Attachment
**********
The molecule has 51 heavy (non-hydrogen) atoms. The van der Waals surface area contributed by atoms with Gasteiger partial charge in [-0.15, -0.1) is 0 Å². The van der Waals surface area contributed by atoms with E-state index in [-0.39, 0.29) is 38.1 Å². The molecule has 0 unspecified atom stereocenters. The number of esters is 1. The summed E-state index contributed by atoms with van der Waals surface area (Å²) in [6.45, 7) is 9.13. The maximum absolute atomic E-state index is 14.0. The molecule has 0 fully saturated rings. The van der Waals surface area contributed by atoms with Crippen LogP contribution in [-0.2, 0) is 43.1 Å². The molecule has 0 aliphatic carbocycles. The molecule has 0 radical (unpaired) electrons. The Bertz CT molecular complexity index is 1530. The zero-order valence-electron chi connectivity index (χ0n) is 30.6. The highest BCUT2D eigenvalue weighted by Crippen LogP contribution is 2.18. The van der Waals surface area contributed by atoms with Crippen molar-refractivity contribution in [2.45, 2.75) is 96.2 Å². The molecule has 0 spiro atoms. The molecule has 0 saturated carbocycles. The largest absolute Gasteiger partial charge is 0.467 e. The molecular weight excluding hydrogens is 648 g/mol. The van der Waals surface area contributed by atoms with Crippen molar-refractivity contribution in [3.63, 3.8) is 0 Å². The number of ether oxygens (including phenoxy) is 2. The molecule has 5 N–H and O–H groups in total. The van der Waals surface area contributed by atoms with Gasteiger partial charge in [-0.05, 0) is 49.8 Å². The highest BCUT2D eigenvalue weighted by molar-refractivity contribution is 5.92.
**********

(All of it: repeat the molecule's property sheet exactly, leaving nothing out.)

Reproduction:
The molecule has 51 heavy (non-hydrogen) atoms. The van der Waals surface area contributed by atoms with Gasteiger partial charge in [-0.15, -0.1) is 0 Å². The van der Waals surface area contributed by atoms with E-state index in [-0.39, 0.29) is 38.1 Å². The molecule has 0 unspecified atom stereocenters. The number of esters is 1. The summed E-state index contributed by atoms with van der Waals surface area (Å²) in [6.45, 7) is 9.13. The maximum absolute atomic E-state index is 14.0. The molecule has 0 fully saturated rings. The van der Waals surface area contributed by atoms with Crippen LogP contribution in [-0.2, 0) is 43.1 Å². The molecule has 0 aliphatic carbocycles. The molecule has 0 radical (unpaired) electrons. The Bertz CT molecular complexity index is 1530. The zero-order valence-electron chi connectivity index (χ0n) is 30.6. The highest BCUT2D eigenvalue weighted by Crippen LogP contribution is 2.18. The van der Waals surface area contributed by atoms with Crippen molar-refractivity contribution in [2.45, 2.75) is 96.2 Å². The molecule has 0 spiro atoms. The molecule has 0 saturated carbocycles. The largest absolute Gasteiger partial charge is 0.467 e. The molecular weight excluding hydrogens is 648 g/mol. The van der Waals surface area contributed by atoms with Crippen molar-refractivity contribution in [3.63, 3.8) is 0 Å². The number of ether oxygens (including phenoxy) is 2. The molecule has 5 N–H and O–H groups in total. The van der Waals surface area contributed by atoms with Gasteiger partial charge in [-0.05, 0) is 49.8 Å². The highest BCUT2D eigenvalue weighted by molar-refractivity contribution is 5.92.